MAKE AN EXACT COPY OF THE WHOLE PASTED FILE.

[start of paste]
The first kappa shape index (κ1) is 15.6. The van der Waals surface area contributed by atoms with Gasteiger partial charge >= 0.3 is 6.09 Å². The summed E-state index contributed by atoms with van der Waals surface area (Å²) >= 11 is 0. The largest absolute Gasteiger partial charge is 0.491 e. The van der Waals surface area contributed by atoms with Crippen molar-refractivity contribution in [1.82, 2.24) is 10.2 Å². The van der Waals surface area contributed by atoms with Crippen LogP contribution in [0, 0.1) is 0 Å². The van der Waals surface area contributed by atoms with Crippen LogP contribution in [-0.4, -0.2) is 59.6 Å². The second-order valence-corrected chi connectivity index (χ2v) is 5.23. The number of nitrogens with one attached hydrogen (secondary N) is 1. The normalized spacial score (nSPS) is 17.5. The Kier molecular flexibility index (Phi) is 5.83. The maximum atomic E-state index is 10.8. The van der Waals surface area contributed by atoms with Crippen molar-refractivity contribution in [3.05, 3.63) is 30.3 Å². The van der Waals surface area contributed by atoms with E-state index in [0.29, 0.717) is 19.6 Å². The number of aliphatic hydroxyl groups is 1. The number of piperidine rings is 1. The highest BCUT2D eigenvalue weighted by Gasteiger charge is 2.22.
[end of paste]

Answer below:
The first kappa shape index (κ1) is 15.6. The van der Waals surface area contributed by atoms with Gasteiger partial charge >= 0.3 is 6.09 Å². The summed E-state index contributed by atoms with van der Waals surface area (Å²) >= 11 is 0. The largest absolute Gasteiger partial charge is 0.491 e. The van der Waals surface area contributed by atoms with Crippen molar-refractivity contribution in [1.82, 2.24) is 10.2 Å². The van der Waals surface area contributed by atoms with Crippen LogP contribution in [0, 0.1) is 0 Å². The van der Waals surface area contributed by atoms with Crippen LogP contribution in [-0.4, -0.2) is 59.6 Å². The second-order valence-corrected chi connectivity index (χ2v) is 5.23. The number of nitrogens with one attached hydrogen (secondary N) is 1. The normalized spacial score (nSPS) is 17.5. The Kier molecular flexibility index (Phi) is 5.83. The maximum atomic E-state index is 10.8. The van der Waals surface area contributed by atoms with Crippen molar-refractivity contribution in [3.05, 3.63) is 30.3 Å². The van der Waals surface area contributed by atoms with E-state index in [0.29, 0.717) is 19.6 Å². The number of aliphatic hydroxyl groups is 1. The number of piperidine rings is 1. The highest BCUT2D eigenvalue weighted by Gasteiger charge is 2.22.